I could certainly get behind working four days per week, but there’s no way management would go for it. Nope. Not happening here.
That should be the mantra everywhere.
When I was in the USAF, I was at a PMEL shop in England that was up to 60 days behind on most repairs/calibrations of test equipment, and as much as a year on a few of them.
We got a new MSgt in to run the shop, and he implemented a plan where, each week, if we got the backlog down to a specific level we would get a 1/2 day off.
It was working so well, that he increased the time off to every Friday, and then every Thursday and Friday.
We took turns forming a skeleton crew of three people on the days when everyone else was off, and our backlog was down to zero days. Everything that came in went out the same day.
When the CO found out, he went through the roof. But MSgt Keenan stood his ground, and it was still in place when I PCSed back stateside.
I’ve never worked anywhere like it since.
I would like to come work for you. Where do I send my résumé?
You and I are very different people.
[If it’s not clear, that’s a compliment.]
Some years back there was a chain of four day tire stores in southern California. They seriously pushed the four day theme in their verbose ads. They were founded by an advertising guy, and apparently did pretty well with stores in a number of states. They didn’t last too long after the founder died. Apparently, the suit types who took over couldn’t handle the extra profits.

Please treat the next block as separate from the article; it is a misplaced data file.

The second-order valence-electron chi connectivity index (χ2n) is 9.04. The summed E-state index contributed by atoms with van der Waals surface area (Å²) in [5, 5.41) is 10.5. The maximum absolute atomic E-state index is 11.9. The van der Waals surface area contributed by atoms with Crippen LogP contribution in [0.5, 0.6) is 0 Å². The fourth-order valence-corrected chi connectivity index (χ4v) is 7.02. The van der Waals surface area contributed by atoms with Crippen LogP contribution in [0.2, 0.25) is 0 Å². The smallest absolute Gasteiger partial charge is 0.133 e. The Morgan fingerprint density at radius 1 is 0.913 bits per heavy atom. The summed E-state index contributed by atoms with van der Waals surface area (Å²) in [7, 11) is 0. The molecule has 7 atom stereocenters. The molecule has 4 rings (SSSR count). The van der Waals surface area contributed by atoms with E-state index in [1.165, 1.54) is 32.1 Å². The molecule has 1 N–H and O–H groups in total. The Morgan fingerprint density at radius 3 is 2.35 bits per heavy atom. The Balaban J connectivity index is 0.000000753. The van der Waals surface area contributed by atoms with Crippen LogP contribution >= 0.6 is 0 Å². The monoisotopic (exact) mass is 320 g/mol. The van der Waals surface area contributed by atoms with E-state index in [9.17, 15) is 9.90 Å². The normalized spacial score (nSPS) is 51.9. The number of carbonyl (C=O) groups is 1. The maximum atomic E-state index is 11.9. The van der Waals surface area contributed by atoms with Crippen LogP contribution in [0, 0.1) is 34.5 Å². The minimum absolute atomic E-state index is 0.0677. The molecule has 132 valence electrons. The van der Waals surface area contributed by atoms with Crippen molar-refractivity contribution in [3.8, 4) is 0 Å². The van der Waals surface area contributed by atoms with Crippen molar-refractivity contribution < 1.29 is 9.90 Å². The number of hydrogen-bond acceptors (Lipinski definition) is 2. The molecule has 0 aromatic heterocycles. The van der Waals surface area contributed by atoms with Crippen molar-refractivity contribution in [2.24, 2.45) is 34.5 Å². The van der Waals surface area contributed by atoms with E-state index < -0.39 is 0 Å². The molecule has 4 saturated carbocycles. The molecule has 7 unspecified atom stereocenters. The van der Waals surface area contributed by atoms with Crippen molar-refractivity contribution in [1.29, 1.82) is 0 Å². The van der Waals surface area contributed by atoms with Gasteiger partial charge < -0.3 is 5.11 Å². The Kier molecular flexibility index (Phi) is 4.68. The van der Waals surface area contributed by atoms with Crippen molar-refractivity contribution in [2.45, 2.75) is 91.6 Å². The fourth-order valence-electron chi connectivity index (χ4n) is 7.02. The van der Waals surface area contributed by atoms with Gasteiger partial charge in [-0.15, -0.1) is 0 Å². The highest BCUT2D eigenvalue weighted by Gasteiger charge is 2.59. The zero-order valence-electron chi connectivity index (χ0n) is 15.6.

I do too. I work for State of Utah and they allow the option to work 4-10’s. It is a really nice perk.
Are you ever planning on retiring? What will you ever do?
Working on the sabbath? OMG! For shame! /S
Can you chop and change - like, work 5 days this week, 4 next? Can you bank it from week to week, say working 10 hours every Monday for four weeks, then take the Friday off?
Edit: I’m not trying to second guess. I’m genuinely curious about the mechanics
I had a friend who worked 4x10 at a company here, taking every Wednesday off. It worked really well for him (it dovetailed with his partner’s work, and allowed them to really nail child care for their toddler). I’d be pretty keen on 4x10 too, I think.
You’re quite right. I do worry about that.
Couldn’t you use that other day maybe socializing outside the office with your friends from work? You could also negotiate for a longer week, with shorter hours during the day, perhaps… or adopt a constructive hobby? [ETA] Or take classes to improve skills related to your profession?
But honestly, I don’t think this is something you’re going to have to be concerned with, as this being adopted widely is probably pretty low…
To be fair, I think it’s not just a couple of folks who benefit, but much of the population who benefits. It’s not only about child care, but about elder care (which, unless your parents died when you were younger, will become an issue in your life) or even caring about one self, helping out friends, siblings, etc. It’s about being more than a cog in the system.
Plus, if you work fewer hours, then that may free up more jobs for others, too.